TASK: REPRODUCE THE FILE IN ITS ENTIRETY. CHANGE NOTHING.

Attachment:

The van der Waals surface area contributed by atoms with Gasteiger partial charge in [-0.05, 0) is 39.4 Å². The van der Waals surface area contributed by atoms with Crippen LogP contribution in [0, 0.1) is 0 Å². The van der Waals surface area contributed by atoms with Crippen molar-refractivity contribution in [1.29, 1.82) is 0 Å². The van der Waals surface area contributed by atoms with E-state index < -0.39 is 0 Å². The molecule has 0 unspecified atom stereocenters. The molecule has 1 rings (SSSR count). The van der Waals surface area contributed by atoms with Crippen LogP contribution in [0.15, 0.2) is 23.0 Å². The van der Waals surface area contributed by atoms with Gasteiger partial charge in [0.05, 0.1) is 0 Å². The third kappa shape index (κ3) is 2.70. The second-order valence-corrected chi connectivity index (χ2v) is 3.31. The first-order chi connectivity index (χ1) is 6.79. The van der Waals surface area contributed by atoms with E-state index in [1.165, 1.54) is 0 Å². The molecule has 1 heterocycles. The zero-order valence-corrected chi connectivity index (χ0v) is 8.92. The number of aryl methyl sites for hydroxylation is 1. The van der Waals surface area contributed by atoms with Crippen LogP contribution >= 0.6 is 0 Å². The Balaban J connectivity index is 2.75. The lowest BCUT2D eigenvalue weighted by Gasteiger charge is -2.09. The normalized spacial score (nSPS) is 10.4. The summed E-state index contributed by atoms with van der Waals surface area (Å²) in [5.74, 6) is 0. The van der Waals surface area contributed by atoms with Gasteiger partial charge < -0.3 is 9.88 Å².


The van der Waals surface area contributed by atoms with Gasteiger partial charge in [-0.05, 0) is 39.4 Å². The van der Waals surface area contributed by atoms with Crippen LogP contribution in [0, 0.1) is 0 Å². The van der Waals surface area contributed by atoms with Crippen molar-refractivity contribution in [1.29, 1.82) is 0 Å². The van der Waals surface area contributed by atoms with E-state index < -0.39 is 0 Å². The molecule has 0 unspecified atom stereocenters. The molecule has 1 rings (SSSR count). The van der Waals surface area contributed by atoms with Crippen LogP contribution in [0.15, 0.2) is 23.0 Å². The van der Waals surface area contributed by atoms with Gasteiger partial charge in [0.05, 0.1) is 0 Å². The third kappa shape index (κ3) is 2.70. The second-order valence-corrected chi connectivity index (χ2v) is 3.31. The first-order chi connectivity index (χ1) is 6.79. The van der Waals surface area contributed by atoms with E-state index in [1.165, 1.54) is 0 Å². The molecule has 1 heterocycles. The zero-order valence-corrected chi connectivity index (χ0v) is 8.92. The number of aryl methyl sites for hydroxylation is 1. The van der Waals surface area contributed by atoms with Crippen LogP contribution >= 0.6 is 0 Å². The Balaban J connectivity index is 2.75. The lowest BCUT2D eigenvalue weighted by Gasteiger charge is -2.09. The normalized spacial score (nSPS) is 10.4. The summed E-state index contributed by atoms with van der Waals surface area (Å²) in [5.74, 6) is 0. The van der Waals surface area contributed by atoms with Gasteiger partial charge < -0.3 is 9.88 Å².